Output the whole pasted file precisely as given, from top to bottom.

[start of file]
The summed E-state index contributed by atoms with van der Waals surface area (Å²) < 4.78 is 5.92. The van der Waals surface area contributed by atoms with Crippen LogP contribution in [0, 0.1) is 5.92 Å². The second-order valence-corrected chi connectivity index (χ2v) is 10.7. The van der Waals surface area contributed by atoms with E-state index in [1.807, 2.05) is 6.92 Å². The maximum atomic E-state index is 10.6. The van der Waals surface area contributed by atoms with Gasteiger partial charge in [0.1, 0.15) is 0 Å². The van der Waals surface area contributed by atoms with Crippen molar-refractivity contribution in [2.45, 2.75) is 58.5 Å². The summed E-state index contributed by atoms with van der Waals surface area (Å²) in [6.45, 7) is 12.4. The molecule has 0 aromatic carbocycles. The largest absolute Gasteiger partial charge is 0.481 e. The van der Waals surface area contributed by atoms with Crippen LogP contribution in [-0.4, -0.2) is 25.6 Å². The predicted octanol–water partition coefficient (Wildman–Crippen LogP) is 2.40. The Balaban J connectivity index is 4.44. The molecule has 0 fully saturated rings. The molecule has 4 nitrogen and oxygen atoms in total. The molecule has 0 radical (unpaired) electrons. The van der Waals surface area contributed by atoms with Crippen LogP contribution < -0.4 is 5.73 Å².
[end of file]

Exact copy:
The summed E-state index contributed by atoms with van der Waals surface area (Å²) < 4.78 is 5.92. The van der Waals surface area contributed by atoms with Crippen LogP contribution in [0, 0.1) is 5.92 Å². The second-order valence-corrected chi connectivity index (χ2v) is 10.7. The van der Waals surface area contributed by atoms with E-state index in [1.807, 2.05) is 6.92 Å². The maximum atomic E-state index is 10.6. The van der Waals surface area contributed by atoms with Gasteiger partial charge in [0.1, 0.15) is 0 Å². The van der Waals surface area contributed by atoms with Crippen molar-refractivity contribution in [2.45, 2.75) is 58.5 Å². The summed E-state index contributed by atoms with van der Waals surface area (Å²) in [6.45, 7) is 12.4. The molecule has 0 aromatic carbocycles. The largest absolute Gasteiger partial charge is 0.481 e. The van der Waals surface area contributed by atoms with Crippen LogP contribution in [-0.4, -0.2) is 25.6 Å². The predicted octanol–water partition coefficient (Wildman–Crippen LogP) is 2.40. The Balaban J connectivity index is 4.44. The molecule has 0 fully saturated rings. The molecule has 4 nitrogen and oxygen atoms in total. The molecule has 0 radical (unpaired) electrons. The van der Waals surface area contributed by atoms with Crippen LogP contribution < -0.4 is 5.73 Å².